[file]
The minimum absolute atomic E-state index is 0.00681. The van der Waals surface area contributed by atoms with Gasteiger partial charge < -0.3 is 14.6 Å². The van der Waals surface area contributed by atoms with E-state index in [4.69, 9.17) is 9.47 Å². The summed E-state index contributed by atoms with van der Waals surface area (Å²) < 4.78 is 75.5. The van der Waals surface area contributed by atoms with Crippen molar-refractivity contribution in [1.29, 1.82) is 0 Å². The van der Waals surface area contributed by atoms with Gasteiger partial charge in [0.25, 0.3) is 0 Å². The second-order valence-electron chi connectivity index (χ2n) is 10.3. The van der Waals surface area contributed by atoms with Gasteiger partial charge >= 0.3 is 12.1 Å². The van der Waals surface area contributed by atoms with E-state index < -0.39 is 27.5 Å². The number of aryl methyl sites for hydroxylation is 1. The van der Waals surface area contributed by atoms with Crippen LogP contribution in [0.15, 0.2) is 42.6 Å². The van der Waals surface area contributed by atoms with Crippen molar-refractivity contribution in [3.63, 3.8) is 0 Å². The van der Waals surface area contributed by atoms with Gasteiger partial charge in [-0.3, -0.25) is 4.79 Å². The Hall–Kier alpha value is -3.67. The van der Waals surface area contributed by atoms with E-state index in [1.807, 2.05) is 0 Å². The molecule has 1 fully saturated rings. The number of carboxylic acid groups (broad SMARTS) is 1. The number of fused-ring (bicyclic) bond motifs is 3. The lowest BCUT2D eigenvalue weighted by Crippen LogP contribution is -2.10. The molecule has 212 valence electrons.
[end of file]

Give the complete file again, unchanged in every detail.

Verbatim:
The minimum absolute atomic E-state index is 0.00681. The van der Waals surface area contributed by atoms with Gasteiger partial charge < -0.3 is 14.6 Å². The van der Waals surface area contributed by atoms with E-state index in [4.69, 9.17) is 9.47 Å². The summed E-state index contributed by atoms with van der Waals surface area (Å²) < 4.78 is 75.5. The van der Waals surface area contributed by atoms with Crippen molar-refractivity contribution in [1.29, 1.82) is 0 Å². The van der Waals surface area contributed by atoms with Gasteiger partial charge in [0.25, 0.3) is 0 Å². The second-order valence-electron chi connectivity index (χ2n) is 10.3. The van der Waals surface area contributed by atoms with Gasteiger partial charge >= 0.3 is 12.1 Å². The van der Waals surface area contributed by atoms with E-state index < -0.39 is 27.5 Å². The number of aryl methyl sites for hydroxylation is 1. The van der Waals surface area contributed by atoms with Crippen LogP contribution in [0.15, 0.2) is 42.6 Å². The van der Waals surface area contributed by atoms with Crippen molar-refractivity contribution in [3.63, 3.8) is 0 Å². The van der Waals surface area contributed by atoms with Gasteiger partial charge in [-0.3, -0.25) is 4.79 Å². The Hall–Kier alpha value is -3.67. The van der Waals surface area contributed by atoms with E-state index in [1.807, 2.05) is 0 Å². The molecule has 1 fully saturated rings. The number of carboxylic acid groups (broad SMARTS) is 1. The number of fused-ring (bicyclic) bond motifs is 3. The lowest BCUT2D eigenvalue weighted by Crippen LogP contribution is -2.10. The molecule has 212 valence electrons.